Why do you think it’s taken so long for horror representation to be more inclusive?
Rajeev Dassani: Prior to the streaming age, there’s always been this pressure on cast-ability. There’s this pressure on name [recognition], someone who can bring in box-office numbers. And there’s been a real struggle for Hollywood to perceive people of color or women as real box-office draws. I think streaming has allowed us to understand and see more than ever before that people are craving more interesting stories, stories that are both universal and specific to a certain culture. I really do credit the Amazons and Netflixs of the world for us being able to tell these more specifically targeted narratives.
Elan Dassani: I think it’s interesting how the horror and supernatural genres of the past used to tell stories about underrepresented people by using aliens, creatures or zombies. It was literally a way to tell those stories in a Hollywood that wasn’t telling them.
Sud: I’ve been around for a while and thank God there was “Get Out,” “Black Panther” and “Crazy Rich Asians.” But our industry actually looks more like the Trump administration than it really looks like America. And in order for that to change, the industry has to change. Unless the people who actually greenlight things are true allies, like Jason [Blum], or they represent us, it’s not going to change. So my challenge to the industry is to be rigorous in looking at the executive branch and if you want change. Change the composition to represent this country. Because I have pitched from here to forever stories that never get greenlit. I can say I want this story with a person of color or a woman as the lead but unless it gets a greenlight, it’s irrelevant.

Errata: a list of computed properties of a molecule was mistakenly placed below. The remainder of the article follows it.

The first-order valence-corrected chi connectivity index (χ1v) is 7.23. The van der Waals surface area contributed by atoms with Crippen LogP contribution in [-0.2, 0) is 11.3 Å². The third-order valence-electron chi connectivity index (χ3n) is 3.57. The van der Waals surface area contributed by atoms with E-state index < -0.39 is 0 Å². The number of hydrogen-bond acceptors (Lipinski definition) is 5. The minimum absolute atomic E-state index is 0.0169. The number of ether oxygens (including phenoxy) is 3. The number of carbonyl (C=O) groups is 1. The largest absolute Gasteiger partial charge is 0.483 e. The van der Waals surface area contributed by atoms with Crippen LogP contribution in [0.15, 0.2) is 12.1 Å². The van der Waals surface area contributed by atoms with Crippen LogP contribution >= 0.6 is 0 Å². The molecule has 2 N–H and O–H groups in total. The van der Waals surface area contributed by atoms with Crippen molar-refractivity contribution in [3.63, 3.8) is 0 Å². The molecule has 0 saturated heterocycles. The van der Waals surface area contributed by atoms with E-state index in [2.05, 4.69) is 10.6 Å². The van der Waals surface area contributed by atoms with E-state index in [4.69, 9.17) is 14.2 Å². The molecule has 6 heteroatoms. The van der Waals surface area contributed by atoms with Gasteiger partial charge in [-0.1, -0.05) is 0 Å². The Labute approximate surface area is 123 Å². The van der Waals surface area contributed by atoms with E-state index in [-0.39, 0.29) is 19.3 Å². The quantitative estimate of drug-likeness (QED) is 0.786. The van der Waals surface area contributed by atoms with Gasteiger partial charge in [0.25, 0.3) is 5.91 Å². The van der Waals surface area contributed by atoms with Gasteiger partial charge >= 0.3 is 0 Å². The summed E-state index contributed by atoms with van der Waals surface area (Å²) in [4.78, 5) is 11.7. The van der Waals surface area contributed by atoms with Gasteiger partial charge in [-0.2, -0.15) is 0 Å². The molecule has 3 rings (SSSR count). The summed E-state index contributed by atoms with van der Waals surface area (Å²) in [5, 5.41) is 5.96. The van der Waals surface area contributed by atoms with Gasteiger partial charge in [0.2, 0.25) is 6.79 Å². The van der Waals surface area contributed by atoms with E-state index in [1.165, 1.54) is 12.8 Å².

There is a whole ecosystem here that is not just about artists working really hard and trying to prove ourselves. We’ve done it and the rest of the industry needs to stand up now [too].
Osei-Kuffour: I agree. At the end of the day, it’s really about the gatekeepers. And speaking personally, I think it’s really, really rare for a black director to get his first feature just off of a short film, which was the case for me. I’m hoping that the success of this film will give other studios the confidence to just give directors of color a shot because it happens all the time with white directors. And that plays a huge role in representation onscreen.